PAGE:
‘Moon Knight’: Meet Marc Spector and Mr. Knight
Steven Grant : Mr. Knight :: Marc Spector : Moon Knight.
Episode 2 of Marvel Studios’ Moon Knight, “Summon the Suit,” reveals not one but two new characters, who are essentially different sides of the same coin. For the first time, viewers get a clear look at who else is in Steven Grant’s head, revealing mercenary Marc Spector along with some of his many secrets. Additionally, Mr. Knight enters the fray, as Steven’s version of Khonshu’s avatar — complete with a nice, three-piece all-white suit.
So now, star Oscar Isaac is tasked with not only playing two different characters across the series but two different Super Heroes as well. And clearly, if that’s not enough, sometimes he’s got to play a combination of them at the same time — talking, interacting, and bickering (though if you ask Steven, Marc is devastatingly handsome). As Director and Executive Producer Mohamed Diab explains to Marvel.com, “At the beginning, it wasn't clear to us who Marc is and who Steven is. Oscar at the beginning wanted only to [embody] Steven a day and Marc a day, never on the same day.”
This was all to keep things straight for Isaac, along with the crew bringing both Marc and Steven to life. But as Diab continues, “After a while there were a couple of scenes where he was talking in the mirror, and I told him, ‘Why don't you try [both characters]?’ I kept pushing him and giving him encouragement. All of a sudden, he did this magical thing.”
The “magical thing” is Isaac, who was now comfortable slipping in between both characters, was able to do it in the same take. He was moving from one character to the next simply in a blink of an eye.
“When the camera is just panning all of a sudden, he's someone else,” Diab notes. “Once he's Marc, you see him getting taller. When he's Steven, he's so approachable. Oscar actually wanted to go back and do [some scenes] again, the shots that he did on different days. He actually wanted to do it in the same take because he became [both characters]. In all of the times that came afterwards, that's how we did it. In those seconds, he's someone else. It's inhabiting a different character and being someone else, taking on a different demeanor and a different accent. It's not easy, but he did it. He's a genius.”
The directors of Episode 2, Aaron Moorhead and Justin Benson, came in knowing that Steven and Marc’s ability to communicate via mirrors and reflections was already established, and took it to another level as we see both characters have full conversations for the first time. It first happens after Steven has broken into Marc’s storage locker, and then later when Marc finally has control of the body and angrily yells at Steven about everything going on with Khonshu.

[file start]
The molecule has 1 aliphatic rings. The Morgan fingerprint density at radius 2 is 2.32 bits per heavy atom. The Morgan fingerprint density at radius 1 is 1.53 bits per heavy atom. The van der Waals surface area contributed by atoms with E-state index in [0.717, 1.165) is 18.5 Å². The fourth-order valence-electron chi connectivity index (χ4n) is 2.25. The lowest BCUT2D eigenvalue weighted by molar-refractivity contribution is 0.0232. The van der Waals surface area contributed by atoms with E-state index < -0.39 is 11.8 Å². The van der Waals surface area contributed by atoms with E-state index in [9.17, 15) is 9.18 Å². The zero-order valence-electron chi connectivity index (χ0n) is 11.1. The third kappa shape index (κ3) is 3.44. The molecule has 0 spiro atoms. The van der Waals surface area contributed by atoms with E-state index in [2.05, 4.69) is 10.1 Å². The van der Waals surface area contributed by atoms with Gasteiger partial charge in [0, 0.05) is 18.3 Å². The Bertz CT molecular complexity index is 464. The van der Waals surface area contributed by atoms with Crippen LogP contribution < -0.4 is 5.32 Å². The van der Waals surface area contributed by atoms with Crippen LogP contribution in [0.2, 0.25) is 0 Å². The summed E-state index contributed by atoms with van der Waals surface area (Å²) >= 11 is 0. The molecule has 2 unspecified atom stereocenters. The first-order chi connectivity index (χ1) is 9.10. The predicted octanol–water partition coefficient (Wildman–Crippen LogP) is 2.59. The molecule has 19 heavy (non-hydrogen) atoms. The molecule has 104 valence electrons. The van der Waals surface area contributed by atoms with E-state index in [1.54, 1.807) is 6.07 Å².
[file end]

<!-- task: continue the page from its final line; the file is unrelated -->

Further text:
“The visual approach was really based around the idea of Oscar telling us like, ‘hey, I feel comfortable just going between these two characters at this point,’ so we were able to just do really old school techniques of just literally— camera goes off of Oscar playing Marc and on to— and now he's Steven in the mirror,” Benson explains. “We could just do all of that on camera, because he felt secure enough with it. It was something he showed up on day one able just to do. You would look at him without him even speaking, and you'd know which character he was.”
These first two instances of the back-and-forth conversation between the characters also establishes exactly what kind of relationship they have. As Moorhead continues, “They don't just have an antagonistic relationship; they have this kind of brotherly relationship where they bicker because they want different things, but they also care for each other in strange ways. They have a shared history. That was how we approached both the storage locker scene where Steven directly talks to Marc at length for the first time, and then where they really bear each other's souls in the broken pyramid mirror scene.”
Speaking of establishing characters, Mr. Knight has to join in the action, too — also giving Steven and Marc the chance to talk back and forth in this getup as well. Steven only comes to acquire this suit after Layla yells at him to “summon the suit” as Steven falls out a window, mid-panic. What suit? Steven doesn’t have a suit. So, he summons what he thinks is the best suit for him at this moment.
“Mr. Knight is Steven Grant's vision of a cool guy, a svelte man,” Moorhead reveals. “Being gifted the suit doesn't mean that you are gifted fighting abilities. And if you don't have skills, then you are going to lose this fight. We built everything around making losing the fight frightening and scary.”
While he’s got a new look and truncheons, what’s he going to do with them? Becoming a Super Hero is a little bit harder than just summoning a suit, as Steven quickly realizes. To really drive that point home, the second Steven lands in his so-called “hero pose,” he immediately topples over.
“We talked to Oscar about that exact moment,” Moorhead laughs. “He said, ‘I want to fall over.’ Like, land as if he’s a super hero and then just fall over. And that gelled the whole thing for us.”
“It also should be noted that falling over bit is one of many points in the show that was Oscar finding the best joke for the moment,” Benson adds. “Oscar is obviously good at a lot of things, but what people maybe don't know is that he's a really, really funny guy. You can tell when he's going to like a joke, because he's one of those people who laughs when he's telling it to you and you get caught up in the infectiousness of it.”
Moon Knight is now streaming on Disney+.
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